The Site C dam is a complicated topic. There are many issues and it takes more time than any one of us has to fully grasp them. So, a group of citizens called the Peace Valley Environment Association (PVEA) have pooled their resources to bring the dam’s potential impacts to light. PVEA wants to ensure that the ecosystem and agricultural values that would be impacted by the dam are adequately considered in the environmental assessment of the project. They’re confident that if they can disprove the unsubstantiated arguments behind the political push for Site C and reveal the multitude of negative impacts, the project will never be approved.
Good decisions must be based on good science. To this end, the PVEA gathered resources to contract lawyers and agricultural experts to review the Environmental Impact Statement (EIS) prepared by BC Hydro for Site C. Given that the document weighed in at a hefty 15,000 pages, the review could hardly be comprehensive, so PVEA’s experts focused on a high-level review of key issues concerning agriculture.
The EIS is the cornerstone of the public assessment process. Its purpose is to provide sufficient information for the decision makers and the public to properly assess the project’s impacts and how to avoid or mitigate those impacts. PVEA’s reviewers found that it falls far short of that mark, for many reasons.
First, there are significant gaps in the information necessary to assess the Project’s potential impacts. Especially concerning is the fact that BC Hydro based their evaluation of the productive potential of Peace River Valley farmland on data from a single year. A significant flaw with this approach is that the data doesn’t reflect the fact that farmers have made decisions not to farm the land at its full potential due to the threat of flooding. The shadow of Site C has impacted their decisions on crop production for over 50 years. Farmers require a level of certainty that the land, labour and infrastructure they invest in will be useful over many years. If the land is lost due to flooding, then they will lose their investment. Additionally, since Hydro has undervalued that land, their compensation to farmers for flooding their farms also risks being undervalued.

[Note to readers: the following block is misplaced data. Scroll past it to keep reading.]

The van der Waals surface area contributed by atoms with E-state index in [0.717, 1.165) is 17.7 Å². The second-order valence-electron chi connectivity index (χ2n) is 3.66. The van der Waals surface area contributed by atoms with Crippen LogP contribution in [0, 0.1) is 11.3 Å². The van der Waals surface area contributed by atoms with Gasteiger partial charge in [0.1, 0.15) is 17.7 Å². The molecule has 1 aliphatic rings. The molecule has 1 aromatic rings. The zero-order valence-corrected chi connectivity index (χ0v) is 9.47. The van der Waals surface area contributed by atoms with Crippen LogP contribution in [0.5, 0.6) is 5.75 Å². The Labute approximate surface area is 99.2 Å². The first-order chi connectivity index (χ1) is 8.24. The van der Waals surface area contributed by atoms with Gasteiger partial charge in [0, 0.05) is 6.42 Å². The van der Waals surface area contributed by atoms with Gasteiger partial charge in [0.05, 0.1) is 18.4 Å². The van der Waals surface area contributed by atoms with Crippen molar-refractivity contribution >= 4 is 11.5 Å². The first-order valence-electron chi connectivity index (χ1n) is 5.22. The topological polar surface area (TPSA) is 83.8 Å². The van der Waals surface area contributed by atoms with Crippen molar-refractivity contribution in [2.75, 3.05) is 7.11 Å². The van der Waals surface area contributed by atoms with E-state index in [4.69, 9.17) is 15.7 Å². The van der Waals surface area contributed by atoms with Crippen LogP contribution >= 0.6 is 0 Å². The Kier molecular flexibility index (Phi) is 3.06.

Most Peace Region residents are familiar with the continuing erosion of the shoreline at Williston Reservoir. Flooding the Peace River Valley would also cause significant erosion, the rates of which cannot be predicted with certainty. This uncertainty is not addressed in the EIS, nor is the question of how this would impact farmers as they work to plan their crops along the edge of the reservoir.
BC Hydro states that they will supply mitigation and compensation to landowners. One of their proposed mitigation measures is to move valuable soil from the Valley bottom to higher elevations. However, the real value of soil in the Valley is due in large part to its physical location, within the warmer microclimate. Also, BC Hydro has not provided any evidence that relocating soils would have any impact on farming in upland areas
In terms of compensation, property values have decreased due to the potential impact of the dam, so impacted landowners won’t receive full value for their land. Additionally, because of the gaps in information and the unsubstantiated assumptions through which BC Hydro reached their conclusions, the details concerning compensation are significantly lacking. They have not identified the full range of potential impacts, adequate timelines over which mitigation and compensation will be made available and further, there is no process to ensure that these measures will be applied.
In total, PVEA’s comments on the EIS filled nearly 50 pages. Additionally, over 4,000 comments were submitted by citizens, governments and aboriginal groups. The depth of concerns related to Site C’s impacts on agriculture go much further than I have been able to present here. Additionally, there are many other subject areas of concern that have been assessed by experts.
Andrea Morison is coordinator of the Peace Valley Environment Association at www.peacevalley.ca, or Twitter, @SavePeaceValley.